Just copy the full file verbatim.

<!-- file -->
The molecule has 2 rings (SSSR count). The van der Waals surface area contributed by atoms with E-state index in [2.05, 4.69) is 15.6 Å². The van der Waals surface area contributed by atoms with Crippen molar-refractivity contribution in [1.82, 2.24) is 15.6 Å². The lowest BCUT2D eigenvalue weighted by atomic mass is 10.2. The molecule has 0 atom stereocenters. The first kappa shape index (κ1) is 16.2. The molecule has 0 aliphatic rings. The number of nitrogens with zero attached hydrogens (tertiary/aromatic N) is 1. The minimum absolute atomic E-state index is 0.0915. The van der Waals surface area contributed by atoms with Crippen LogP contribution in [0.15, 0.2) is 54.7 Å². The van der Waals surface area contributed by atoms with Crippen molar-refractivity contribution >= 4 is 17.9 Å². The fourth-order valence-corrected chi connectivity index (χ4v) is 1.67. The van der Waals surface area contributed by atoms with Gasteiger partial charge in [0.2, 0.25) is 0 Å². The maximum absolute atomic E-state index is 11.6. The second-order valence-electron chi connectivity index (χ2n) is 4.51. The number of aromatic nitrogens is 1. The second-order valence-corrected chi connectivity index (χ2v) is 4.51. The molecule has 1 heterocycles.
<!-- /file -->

The molecule has 2 rings (SSSR count). The van der Waals surface area contributed by atoms with E-state index in [2.05, 4.69) is 15.6 Å². The van der Waals surface area contributed by atoms with Crippen molar-refractivity contribution in [1.82, 2.24) is 15.6 Å². The lowest BCUT2D eigenvalue weighted by atomic mass is 10.2. The molecule has 0 atom stereocenters. The first kappa shape index (κ1) is 16.2. The molecule has 0 aliphatic rings. The number of nitrogens with zero attached hydrogens (tertiary/aromatic N) is 1. The minimum absolute atomic E-state index is 0.0915. The van der Waals surface area contributed by atoms with Crippen LogP contribution in [0.15, 0.2) is 54.7 Å². The van der Waals surface area contributed by atoms with Crippen molar-refractivity contribution >= 4 is 17.9 Å². The fourth-order valence-corrected chi connectivity index (χ4v) is 1.67. The van der Waals surface area contributed by atoms with Gasteiger partial charge in [0.2, 0.25) is 0 Å². The maximum absolute atomic E-state index is 11.6. The second-order valence-electron chi connectivity index (χ2n) is 4.51. The number of aromatic nitrogens is 1. The second-order valence-corrected chi connectivity index (χ2v) is 4.51. The molecule has 1 heterocycles.